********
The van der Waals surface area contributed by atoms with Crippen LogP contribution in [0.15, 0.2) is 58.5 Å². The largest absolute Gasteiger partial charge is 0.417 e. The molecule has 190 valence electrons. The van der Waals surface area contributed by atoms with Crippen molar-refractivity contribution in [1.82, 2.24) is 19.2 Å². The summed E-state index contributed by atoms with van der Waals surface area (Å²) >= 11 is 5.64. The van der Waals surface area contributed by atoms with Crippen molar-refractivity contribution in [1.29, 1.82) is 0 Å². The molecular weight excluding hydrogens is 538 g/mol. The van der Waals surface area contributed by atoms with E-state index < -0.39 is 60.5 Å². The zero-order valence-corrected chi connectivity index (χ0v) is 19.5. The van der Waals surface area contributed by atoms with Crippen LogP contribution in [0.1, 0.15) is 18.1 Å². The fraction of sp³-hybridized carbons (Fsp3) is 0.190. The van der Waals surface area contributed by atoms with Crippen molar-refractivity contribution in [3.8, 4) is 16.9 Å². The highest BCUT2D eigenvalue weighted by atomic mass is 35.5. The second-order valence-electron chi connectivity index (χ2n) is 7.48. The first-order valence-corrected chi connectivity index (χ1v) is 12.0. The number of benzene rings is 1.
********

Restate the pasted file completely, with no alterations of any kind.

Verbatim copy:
The van der Waals surface area contributed by atoms with Crippen LogP contribution in [0.15, 0.2) is 58.5 Å². The largest absolute Gasteiger partial charge is 0.417 e. The molecule has 190 valence electrons. The van der Waals surface area contributed by atoms with Crippen molar-refractivity contribution in [1.82, 2.24) is 19.2 Å². The summed E-state index contributed by atoms with van der Waals surface area (Å²) >= 11 is 5.64. The van der Waals surface area contributed by atoms with Crippen molar-refractivity contribution in [1.29, 1.82) is 0 Å². The molecular weight excluding hydrogens is 538 g/mol. The van der Waals surface area contributed by atoms with E-state index < -0.39 is 60.5 Å². The zero-order valence-corrected chi connectivity index (χ0v) is 19.5. The van der Waals surface area contributed by atoms with Crippen LogP contribution in [0.1, 0.15) is 18.1 Å². The fraction of sp³-hybridized carbons (Fsp3) is 0.190. The van der Waals surface area contributed by atoms with Crippen molar-refractivity contribution in [3.8, 4) is 16.9 Å². The highest BCUT2D eigenvalue weighted by atomic mass is 35.5. The second-order valence-electron chi connectivity index (χ2n) is 7.48. The first-order valence-corrected chi connectivity index (χ1v) is 12.0. The number of benzene rings is 1.